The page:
What signs of emotional intelligence do you value? Share with us in the comments below.

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Source: 8 Signs of Emotional Intelligence in Leadership
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Introverts vs. Extroverts: Leadership Challenges & How to Solve Them

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There are a variety of tests and surveys you can take to learn about your personality traits and assess your strengths and weaknesses as they fit in the workplace. The Myers-Briggs Type Indicator, the DiSC Profile, and the Big Five are a few that come to mind — we even use DiSC here at HubSpot.

These tests and their subsequent results often hinge upon the different traits and habits of introverts versus extroverts. 

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These personality traits are more commonly associated with your personal life, but introversion and extroversion impact how you interact with everyone — including your coworkers. In fact, identifying whether you’re an introvert or an extrovert could help you be a better leader, too. 

All leaders have their own distinctive styles and methods for motivating and empowering teams, and while none of them are right or wrong, some can be adjusted to make team work environments as productive and successful as possible. In this post, we’ll dive into the exact differences between introverts and extroverts, and how they can solve common leadership challenges their personality types might face.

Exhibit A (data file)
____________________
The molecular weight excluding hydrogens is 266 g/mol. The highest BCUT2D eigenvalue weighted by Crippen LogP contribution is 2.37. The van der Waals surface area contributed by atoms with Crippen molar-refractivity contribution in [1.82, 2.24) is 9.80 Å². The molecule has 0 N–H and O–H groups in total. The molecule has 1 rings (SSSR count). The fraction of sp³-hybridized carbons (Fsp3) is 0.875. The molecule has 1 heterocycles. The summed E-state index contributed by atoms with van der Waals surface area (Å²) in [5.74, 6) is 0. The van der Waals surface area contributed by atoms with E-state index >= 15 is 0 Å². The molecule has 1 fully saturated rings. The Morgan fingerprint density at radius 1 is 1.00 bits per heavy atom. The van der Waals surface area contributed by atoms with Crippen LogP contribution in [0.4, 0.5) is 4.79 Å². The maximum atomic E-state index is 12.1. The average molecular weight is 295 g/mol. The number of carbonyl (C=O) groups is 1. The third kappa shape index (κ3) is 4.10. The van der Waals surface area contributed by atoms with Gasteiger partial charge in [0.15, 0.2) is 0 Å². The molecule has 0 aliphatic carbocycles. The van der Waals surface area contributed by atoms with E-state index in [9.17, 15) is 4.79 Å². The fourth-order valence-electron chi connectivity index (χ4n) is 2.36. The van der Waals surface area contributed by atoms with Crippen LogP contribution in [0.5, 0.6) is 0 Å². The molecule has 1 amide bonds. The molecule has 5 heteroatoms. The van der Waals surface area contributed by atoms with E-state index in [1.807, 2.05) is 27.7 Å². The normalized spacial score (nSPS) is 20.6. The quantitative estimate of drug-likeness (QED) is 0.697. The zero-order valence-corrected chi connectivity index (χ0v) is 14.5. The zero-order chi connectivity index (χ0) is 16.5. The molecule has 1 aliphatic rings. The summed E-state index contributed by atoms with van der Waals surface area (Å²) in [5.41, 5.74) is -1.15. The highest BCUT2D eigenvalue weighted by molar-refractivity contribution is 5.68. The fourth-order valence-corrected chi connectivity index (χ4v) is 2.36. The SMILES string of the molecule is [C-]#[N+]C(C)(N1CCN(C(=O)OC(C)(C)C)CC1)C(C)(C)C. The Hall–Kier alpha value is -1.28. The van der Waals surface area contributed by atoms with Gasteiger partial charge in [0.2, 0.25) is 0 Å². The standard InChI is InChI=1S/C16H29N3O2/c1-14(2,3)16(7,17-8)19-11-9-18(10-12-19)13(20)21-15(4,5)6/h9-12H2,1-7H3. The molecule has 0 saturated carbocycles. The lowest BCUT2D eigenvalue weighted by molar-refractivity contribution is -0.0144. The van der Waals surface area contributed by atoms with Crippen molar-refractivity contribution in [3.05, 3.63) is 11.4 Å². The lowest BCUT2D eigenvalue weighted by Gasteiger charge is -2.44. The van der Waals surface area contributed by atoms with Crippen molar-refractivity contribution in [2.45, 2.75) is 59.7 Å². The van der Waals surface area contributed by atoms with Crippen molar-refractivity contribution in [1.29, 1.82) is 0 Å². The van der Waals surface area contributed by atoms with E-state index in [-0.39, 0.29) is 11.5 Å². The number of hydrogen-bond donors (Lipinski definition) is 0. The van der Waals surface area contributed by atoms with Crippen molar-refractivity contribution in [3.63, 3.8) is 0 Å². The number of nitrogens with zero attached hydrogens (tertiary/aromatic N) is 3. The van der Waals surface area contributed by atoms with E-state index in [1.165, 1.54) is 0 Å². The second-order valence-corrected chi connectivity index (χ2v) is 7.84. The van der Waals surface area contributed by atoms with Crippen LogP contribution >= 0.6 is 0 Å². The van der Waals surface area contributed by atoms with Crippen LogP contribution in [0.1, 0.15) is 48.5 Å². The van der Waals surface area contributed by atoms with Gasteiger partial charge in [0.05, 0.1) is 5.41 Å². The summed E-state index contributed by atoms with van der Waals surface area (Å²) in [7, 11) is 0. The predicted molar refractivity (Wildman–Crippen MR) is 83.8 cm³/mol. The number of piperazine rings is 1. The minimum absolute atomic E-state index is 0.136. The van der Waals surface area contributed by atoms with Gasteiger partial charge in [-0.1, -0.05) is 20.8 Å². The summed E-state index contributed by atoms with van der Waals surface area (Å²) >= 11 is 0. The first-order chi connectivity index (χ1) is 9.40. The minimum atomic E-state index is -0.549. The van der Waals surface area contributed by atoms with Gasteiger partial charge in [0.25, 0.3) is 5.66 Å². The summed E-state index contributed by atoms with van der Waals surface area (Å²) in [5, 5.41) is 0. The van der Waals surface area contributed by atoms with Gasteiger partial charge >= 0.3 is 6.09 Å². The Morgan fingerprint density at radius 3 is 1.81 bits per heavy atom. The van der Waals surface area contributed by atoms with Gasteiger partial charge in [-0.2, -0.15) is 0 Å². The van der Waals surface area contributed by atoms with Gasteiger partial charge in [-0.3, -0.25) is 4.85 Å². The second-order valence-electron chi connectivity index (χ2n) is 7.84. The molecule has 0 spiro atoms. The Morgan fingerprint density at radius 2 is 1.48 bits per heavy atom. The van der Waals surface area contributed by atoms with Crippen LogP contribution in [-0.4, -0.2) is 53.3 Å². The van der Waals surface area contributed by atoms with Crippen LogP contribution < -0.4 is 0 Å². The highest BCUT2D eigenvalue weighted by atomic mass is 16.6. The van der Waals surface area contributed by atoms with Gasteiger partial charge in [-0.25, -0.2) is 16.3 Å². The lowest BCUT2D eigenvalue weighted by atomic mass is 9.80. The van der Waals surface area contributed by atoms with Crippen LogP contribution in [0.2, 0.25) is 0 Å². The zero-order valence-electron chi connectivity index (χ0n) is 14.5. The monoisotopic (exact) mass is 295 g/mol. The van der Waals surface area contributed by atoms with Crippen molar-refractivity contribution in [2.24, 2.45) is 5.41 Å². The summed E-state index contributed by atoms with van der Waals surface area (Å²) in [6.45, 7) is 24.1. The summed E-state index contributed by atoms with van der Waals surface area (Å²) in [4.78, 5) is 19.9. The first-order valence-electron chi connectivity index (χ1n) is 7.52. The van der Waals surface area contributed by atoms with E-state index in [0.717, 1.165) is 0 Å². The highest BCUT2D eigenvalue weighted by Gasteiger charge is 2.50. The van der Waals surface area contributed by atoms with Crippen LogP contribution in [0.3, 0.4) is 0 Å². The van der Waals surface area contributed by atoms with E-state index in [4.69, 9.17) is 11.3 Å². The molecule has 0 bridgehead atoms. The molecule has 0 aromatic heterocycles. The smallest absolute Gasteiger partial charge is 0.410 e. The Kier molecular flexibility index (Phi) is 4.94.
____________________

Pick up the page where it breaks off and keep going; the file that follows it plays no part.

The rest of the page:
Introvert vs. Extrovert Definitions

Introverts are people who gain and recharge mental energy by being in quieter, less stimulating environments. Extroverts are the opposite: They gain and recharge their energy by being around other people in more stimulating environments.

Quiet Revolution co-founder and author Susan Cain says introverts “listen more than they talk, think before they speak, and often feel as if they express themselves better in writing than in conversation.” She described the difference between introversion and extroversion using an example: After spending three hours at a friend’s birthday party, would you be more inclined to go home for the night and decompress, or keep the party going? The science behind the difference between introverts and extroverts lies in our nervous systems. One big difference has to do with dopamine, a neurotransmitter that induces reward-seeking behavior. When dopamine production increases in your brain, both introverts and extroverts become more talkative and more alert to people in their surroundings. And as it turns out, dopamine is more active in the brains of extroverts. For introverts, acetylcholine is the preferred neurotransmitter — one that gives people pleasure when they reflect inward and take a lot of time to think deeply or focus intensely on just one thing.

So, introverts aren’t necessarily shy, and extroverts aren’t necessarily party animals — the different types simply derive more pleasure from different levels of external stimuli. (And it’s important to note that there’s a spectrum of introversion and extroversion, and it’s possible to be an ambivert — a person who has habits and tendencies of both introverts and extroverts.)

Challenges can arise in the workplace because individuals with extroverted tendencies — such as a willingness to speak up — might be promoted first or get more attention from executives — especially in fast-paced business environments. But there are challenges that can come up when introverts are leaders, too.